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‘Three Top Tips from Tom’ will be updated weekly with the best advice and tips on behaviour and classroom management.

Tom Bennett is the TES adviser on behaviour and a teacher at Raines Foundation, an inner city state school in Tower Hamlets. He regularly supports teachers on TES through our behaviour forum and monthly newsletters on behaviour.

Be At One: reconciliation in the classroom

As it’s Easter, this week’s theme is building bridges between foes and relationships that have broken down. Whether you’re born again or an acolyte of Stephen Fry, the need for enemies and the estranged to come together in education is equally great. Pupils will be with you for a long time; no teacher has an automatic right to refuse to teach, and the removal process is often as deliberately difficult as you can imagine (and you won’t have to imagine, normally). It is important that damaged relationships are as far as possible made good, whether between you and the kids, you and the parents or the kids and the kids. Here are my three top tips for reconciliation:

  1. Fresh starts. It is the easiest thing in the world to adopt pets, favourites, familiars and homunculi in the classroom. It is equally easy to vilify and demonise (often deservedly). However, make sure that your perspective on a student hasn’t become a stereotype, and re-evaluate them as students from time to time, without the baggage of the past. Perhaps their behaviour has improved, and you still think of them as trouble makers? Perhaps their grades have improved, but you still see them as weak? Try to see the class as if you’d never seen them before. How would they appear now? Of course, your evaluation of them may be perfectly serviceable. See if it is.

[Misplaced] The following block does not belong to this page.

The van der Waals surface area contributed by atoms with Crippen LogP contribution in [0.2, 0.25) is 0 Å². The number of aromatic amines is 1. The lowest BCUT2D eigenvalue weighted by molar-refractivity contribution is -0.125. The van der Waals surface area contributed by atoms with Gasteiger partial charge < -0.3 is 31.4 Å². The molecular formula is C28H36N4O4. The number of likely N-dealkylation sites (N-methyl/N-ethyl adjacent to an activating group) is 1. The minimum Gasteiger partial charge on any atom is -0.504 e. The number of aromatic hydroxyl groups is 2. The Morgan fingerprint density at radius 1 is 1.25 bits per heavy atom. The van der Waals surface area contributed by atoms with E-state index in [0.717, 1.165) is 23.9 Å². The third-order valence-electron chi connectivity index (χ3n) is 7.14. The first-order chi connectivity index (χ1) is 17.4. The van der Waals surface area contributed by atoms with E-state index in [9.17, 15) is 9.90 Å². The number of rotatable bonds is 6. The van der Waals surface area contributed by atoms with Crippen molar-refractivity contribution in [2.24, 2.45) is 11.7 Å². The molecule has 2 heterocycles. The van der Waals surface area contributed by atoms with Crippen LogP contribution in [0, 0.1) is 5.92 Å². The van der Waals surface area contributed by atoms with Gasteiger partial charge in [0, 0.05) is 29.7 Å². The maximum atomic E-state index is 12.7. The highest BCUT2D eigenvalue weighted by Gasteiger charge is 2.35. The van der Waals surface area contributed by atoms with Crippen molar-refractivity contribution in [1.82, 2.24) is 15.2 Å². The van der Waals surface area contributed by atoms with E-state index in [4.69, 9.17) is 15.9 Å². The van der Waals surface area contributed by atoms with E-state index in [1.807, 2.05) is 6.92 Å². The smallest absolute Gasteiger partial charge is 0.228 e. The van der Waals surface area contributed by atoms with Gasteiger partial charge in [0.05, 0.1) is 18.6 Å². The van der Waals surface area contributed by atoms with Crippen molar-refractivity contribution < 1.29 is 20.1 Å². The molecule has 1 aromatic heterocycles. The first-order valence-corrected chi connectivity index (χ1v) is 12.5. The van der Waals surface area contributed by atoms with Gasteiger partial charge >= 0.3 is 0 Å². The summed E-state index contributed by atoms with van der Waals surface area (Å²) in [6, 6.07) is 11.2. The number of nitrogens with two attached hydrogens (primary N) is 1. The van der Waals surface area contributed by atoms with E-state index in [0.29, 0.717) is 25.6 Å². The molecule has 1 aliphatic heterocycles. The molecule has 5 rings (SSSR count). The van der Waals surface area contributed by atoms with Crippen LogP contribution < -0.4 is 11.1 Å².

2. Watch difficult classes with other teachers. If you have a class that you think is innately evil in the manner of Beelzebub and all his little wizards, observe them elsewhere. Other teachers may get a different side from them, or may have strategies that encourage them to behave and exceed your expectations. This isn’t to suggest that you deserve misbehaviour, but learning from other professionals is often an excellent way to shake up the pictures you have drawn in your mind, like an Etch A Sketch (this may date me..).
  3. Don’t go to bed on an argument. Good advice for married couples, good advice for teachers and classes. Don’t end the term with a detention hanging over you if at all possible; try to clear all debts before the term ends. If you have something to say to a student, say it this week, before you demob. If you need to keep someone behind for a sanction, do it now. Let the slate be clean. Don’t wipe it clean artificially, or you pervert the course of justice. But try to see if you can sort as much out as you can before you put your feet up for Easter. You’ll have a much better time when you get back if you can.

And good luck


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